For instance, my painting Love Hurts is a combination of Lichtenstein (comic) and La Chapelle (photo) where the two different stylizations. The painting is about domestic violence where I am questioning why a woman would stay in an abussive relationship. The comic image of a crying woman says."I just don't understand, he said that he loved me." Then the image blurs out into the more realistic image of a woman wearing with a broken set of sunglasses. If you are observant enough, you will see the woman has been bitch slapped and beaten. There is nothing arbitary in my choice for having a comic image with a realist image because I am addressing two perspective simulataneously: factual reality (she's beaten) and the idealist optimism (she wants to believe he loves her).

Most people don't realize that my work is more of an equation of symbols, following algebric/logic systems where the viewer must deduce the meaning based on how the images relate. Hence, I used both social commentary and personal experience where they both follow an allegorical structure where both my hidden subjective meaning and social intent follow the same line of thought. I want people to struggle in this Subjective Completion process so that they learn to question the commercial images they see on a regular basis. Some times, I use a free association in the painting process when I am structuring the imagery till the painting reveals the hidden dialog in my subconscious. I like doing that because the images tends to have a life of its own.

True, images are subjective and I always enjoy when people to interpret their own meaning. The work is intended to be expansive, like the tailend of a keyhole composition essay. I show, lead, and expand on a theme. However, the specific choice of images can only have so many semiotic variable meanings, and the visual compositions are structured in a way to lead you down a specific dialog or theme. My sense of originality in the creative process and voice is in "HOW" the images relate.

Again I am being general, it's easier explaining specific works.

Hope this clarifies what my intent is behind the work. I appreciate all your comments guys. I'd would love to see your art and hear your own approach to making art. I'd rather you called me, instead of typing... It's so boring. We can get some coffee and talk Art. Michael Thrush 404-754-8192

michaelthrush said...

Hello again. I would like to thank Eggtooth for calling me, and look forward to meeting you in person at Eyedrum on Sept. 20 for the Wrestler painting by Jonathan Bouknight. It's always nice to meet thoughtful artist that can communicate art theory on an articulate level.

I have re-read my explanation of my work and am fascinated in how words like symbols can be misconstrued. I am not a transcending writer, but I do my best to try to be understandable. This again reiterates the limit of representation of words and symbols, and made me think about what Jonathan spoke about in terms of 'dead' art.

I am always curious why people use this coined 'art speak' phrase. Some of you have brought up an interesting point that I find worthy of consideration. I feel that there are so many connotations to what 'the dead of art' can mean, that it becomes a bit ambiguous where it's intention is lost or misinterpreted based on differencies of ideology. I am uncertain to the context of what was meant, so I'll discuss my understanding and explain my relationship to the phrase.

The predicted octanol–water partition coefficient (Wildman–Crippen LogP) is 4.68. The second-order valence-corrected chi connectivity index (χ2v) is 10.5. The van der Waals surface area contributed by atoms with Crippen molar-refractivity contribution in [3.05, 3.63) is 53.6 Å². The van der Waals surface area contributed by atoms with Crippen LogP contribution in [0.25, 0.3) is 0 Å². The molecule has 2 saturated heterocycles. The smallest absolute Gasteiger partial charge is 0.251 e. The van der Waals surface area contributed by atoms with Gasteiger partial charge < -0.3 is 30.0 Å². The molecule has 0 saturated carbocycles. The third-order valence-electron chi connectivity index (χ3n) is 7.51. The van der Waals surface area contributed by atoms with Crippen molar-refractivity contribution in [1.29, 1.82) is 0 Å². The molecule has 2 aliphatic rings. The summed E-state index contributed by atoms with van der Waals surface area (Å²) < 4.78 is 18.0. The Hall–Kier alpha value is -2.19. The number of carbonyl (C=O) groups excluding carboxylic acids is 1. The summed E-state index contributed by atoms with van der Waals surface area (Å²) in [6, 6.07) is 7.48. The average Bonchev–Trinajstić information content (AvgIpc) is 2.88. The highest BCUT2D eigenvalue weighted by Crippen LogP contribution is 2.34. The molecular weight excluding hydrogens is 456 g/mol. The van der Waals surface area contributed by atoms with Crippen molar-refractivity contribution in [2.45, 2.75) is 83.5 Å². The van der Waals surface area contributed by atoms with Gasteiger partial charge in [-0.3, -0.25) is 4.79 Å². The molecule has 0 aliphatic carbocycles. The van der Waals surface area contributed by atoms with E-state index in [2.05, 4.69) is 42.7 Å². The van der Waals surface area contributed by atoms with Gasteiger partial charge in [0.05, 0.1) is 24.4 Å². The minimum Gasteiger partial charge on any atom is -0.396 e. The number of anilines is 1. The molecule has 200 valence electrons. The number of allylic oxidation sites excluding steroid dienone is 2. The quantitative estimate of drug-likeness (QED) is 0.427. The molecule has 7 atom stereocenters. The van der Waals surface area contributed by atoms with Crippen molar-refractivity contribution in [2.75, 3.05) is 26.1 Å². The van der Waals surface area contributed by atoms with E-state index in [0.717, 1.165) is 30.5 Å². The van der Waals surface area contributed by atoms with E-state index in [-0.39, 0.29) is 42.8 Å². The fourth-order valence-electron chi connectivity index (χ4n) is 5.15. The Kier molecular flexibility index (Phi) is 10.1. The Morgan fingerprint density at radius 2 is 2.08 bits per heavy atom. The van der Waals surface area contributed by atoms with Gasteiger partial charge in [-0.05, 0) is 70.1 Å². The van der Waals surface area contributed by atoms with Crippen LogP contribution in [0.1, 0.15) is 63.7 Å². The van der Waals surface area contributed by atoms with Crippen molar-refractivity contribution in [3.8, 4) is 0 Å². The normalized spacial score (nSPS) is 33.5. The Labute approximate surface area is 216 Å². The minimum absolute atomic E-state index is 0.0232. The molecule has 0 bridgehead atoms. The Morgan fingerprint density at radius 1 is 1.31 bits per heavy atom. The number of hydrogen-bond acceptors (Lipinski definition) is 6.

The term to "death of art" has a long history. Enrico Pedrini and Nietzsche used the term 'art is dead' when he was refering to the stagnate progress of artists not reaching their avante garde goals. Nietzsche said, "Art is not merely an imitation of the reality of nature, but in truth a metaphysical supplement to the reality of nature, placed alongside thereof for its conquest." ‘He thought God was dead too, but church goers think otherwise. The Dadaists proclaimed, "Art is Dead!" with their hatred of galleries and museums. Where they saw art as merely a commercially driven product for profit. Duchamp dismissed classical painting as being a route exercize in futility where the message and originality was lost in the craft. The 'Death of Painting' is often refered to in light of Walter Benjamin's theories on how art must keep up with the times and technological development. I personally think oil is just so outdated and impractical, but damn it's beautiful and versatile, nothings like it. Warhol stated 'art is dead', with the mass production, globalization of ideas, and the now-broad definition of art. Jean Baudrillard proclaimed the conspiracy of art and considered contemporary art completely worthless. He found religion and became an artist, what a saviour.

Usually, people state art is dead when it doesn't fulfill their ideology of what it should be. Sometimes people just don't fully understand the art and write it off as being similar to this artist or that artist without delving into the complexity of the artist's action. Mainly, there is not a sense of originality, intellectual growth, or where idea s or styles are rejurgetated again and again for it's own sake. Often times styles fall out of favor because their intellectual intent is not longer relevant, the style has developed to the point of exhaustion, or its aesthetic impact loses it's punch. This notion of saying something is dead often baffles me. It's like saying Muhammad Ali is dead, saying just doesn't make it so. The persona of Ali is an Icon that mesmerized the world with his shameless promotion and hype that he backed up. Watch! Ali will die next week. And people will say, Ali is dead.... that's okay we got what we needed from him. What's next.

In all actuality, art has never been alive. Art exists in the relm of faith of ideas. Ideas that we live with day in and day out. Some work to our service, some don't. Visual Art is only a representation of something felt, thought, or seen. In today's standards, the relationship to how art can be ALIVE, is based on whether art provokes a fresh, new perspective and maintains its validity through time.